ndsharma's blog

Posts Tagged ‘Digvijaya Singh

Madhya Pradesh Chief Minister Shivraj Singh Chouhan suffers from chronic verborrhea. He shoots off jumlas with greater rapidity than in even Narendra Modi. If the rape of a child is highlighted in the media, he takes no time in announcing that child rapists will be given death sentence and his government will bring in the next session of the Assembly the bill to amend the relevant section of the Indian Penal Code (IPC). If a rape is highlighted in the media, he promises death sentence for the rapist by amending the law. If a gang-rape is highlighted in the media, he shouts with full force the death sentence for all the rapists by amending the law in the next session of the Assembly. At present the IPC stipulates from seven years’ rigorous imprisonment to life term for rape, depending on the circumstances.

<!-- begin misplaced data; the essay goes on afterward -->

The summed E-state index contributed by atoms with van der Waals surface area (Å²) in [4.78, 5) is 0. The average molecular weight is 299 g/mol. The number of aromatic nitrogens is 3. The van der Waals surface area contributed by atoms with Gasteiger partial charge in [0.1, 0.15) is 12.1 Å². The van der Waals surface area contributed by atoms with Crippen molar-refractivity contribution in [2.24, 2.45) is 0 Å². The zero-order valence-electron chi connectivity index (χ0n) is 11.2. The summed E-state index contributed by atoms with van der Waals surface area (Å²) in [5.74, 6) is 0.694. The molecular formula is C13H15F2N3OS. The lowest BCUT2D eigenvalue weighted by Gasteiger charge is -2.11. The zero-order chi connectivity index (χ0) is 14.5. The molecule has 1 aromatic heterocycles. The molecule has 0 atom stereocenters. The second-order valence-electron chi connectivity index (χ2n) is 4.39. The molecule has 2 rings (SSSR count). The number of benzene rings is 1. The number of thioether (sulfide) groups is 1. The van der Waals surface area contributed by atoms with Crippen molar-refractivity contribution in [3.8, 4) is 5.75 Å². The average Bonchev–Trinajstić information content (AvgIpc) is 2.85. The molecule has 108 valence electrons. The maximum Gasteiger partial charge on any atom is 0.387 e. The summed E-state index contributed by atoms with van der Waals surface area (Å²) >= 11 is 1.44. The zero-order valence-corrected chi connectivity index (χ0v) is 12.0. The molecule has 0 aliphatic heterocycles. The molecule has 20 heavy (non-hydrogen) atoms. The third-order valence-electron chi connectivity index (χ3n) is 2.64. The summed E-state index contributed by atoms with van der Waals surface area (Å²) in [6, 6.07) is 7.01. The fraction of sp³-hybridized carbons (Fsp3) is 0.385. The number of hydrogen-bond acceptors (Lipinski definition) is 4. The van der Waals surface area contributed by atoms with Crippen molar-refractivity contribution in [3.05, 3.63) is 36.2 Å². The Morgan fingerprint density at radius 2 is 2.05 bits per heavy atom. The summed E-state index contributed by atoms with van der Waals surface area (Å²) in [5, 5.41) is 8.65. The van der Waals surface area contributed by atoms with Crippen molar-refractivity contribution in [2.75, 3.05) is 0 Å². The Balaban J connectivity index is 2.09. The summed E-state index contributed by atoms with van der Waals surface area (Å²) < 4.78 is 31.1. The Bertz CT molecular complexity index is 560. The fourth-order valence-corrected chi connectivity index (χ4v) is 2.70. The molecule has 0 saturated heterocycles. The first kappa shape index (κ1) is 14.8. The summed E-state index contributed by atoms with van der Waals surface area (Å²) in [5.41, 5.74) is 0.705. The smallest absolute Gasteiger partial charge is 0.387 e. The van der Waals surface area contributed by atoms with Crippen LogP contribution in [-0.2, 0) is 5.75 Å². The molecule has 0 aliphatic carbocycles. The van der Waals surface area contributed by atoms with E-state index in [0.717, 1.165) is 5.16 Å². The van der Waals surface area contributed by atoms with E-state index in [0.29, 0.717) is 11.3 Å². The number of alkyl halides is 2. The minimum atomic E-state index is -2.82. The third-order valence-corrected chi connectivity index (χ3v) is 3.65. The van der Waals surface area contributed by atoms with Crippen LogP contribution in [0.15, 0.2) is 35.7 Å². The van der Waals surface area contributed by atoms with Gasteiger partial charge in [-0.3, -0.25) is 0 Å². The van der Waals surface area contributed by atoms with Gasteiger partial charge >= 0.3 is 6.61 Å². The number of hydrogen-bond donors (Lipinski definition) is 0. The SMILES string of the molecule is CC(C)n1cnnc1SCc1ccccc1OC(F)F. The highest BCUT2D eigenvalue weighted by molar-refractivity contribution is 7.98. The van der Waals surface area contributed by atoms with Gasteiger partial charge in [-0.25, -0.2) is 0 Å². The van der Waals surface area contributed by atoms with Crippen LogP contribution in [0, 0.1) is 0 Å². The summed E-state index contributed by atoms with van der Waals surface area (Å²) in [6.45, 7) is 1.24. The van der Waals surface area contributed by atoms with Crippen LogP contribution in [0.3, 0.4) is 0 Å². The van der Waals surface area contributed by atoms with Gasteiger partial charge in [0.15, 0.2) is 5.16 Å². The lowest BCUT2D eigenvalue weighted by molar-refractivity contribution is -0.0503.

One thing, he has never moved to introduce a bill to amend the IPC. Secondly, his jumlas come out only when the crime is highlighted in the media. Scores of incidents of molestation and rape take place regularly in Madhya Pradesh outside the big cities and away from the media glare but Chouhan was never heard saying that he could not sleep because of that incident or that he will ensure that the rapist will be awarded the death sentence. Madhya Pradesh, incidentally records the highest molestation/rape incidents in the country. The State Assembly was told earlier this year that on an average, 11 women were raped every day and six women were gang-raped every week in the State during 2016, over half of the victims being minor. Between February 2016 and mid-February 2017, as many as 4279 women were raped and 248 were gang-raped in the State. Of the 4279 rape victims, 2260 were minors. According to the National Crime Records Bureau (NCRB), the State had 5076 such cases in 2014 and 4391 cases in 2015.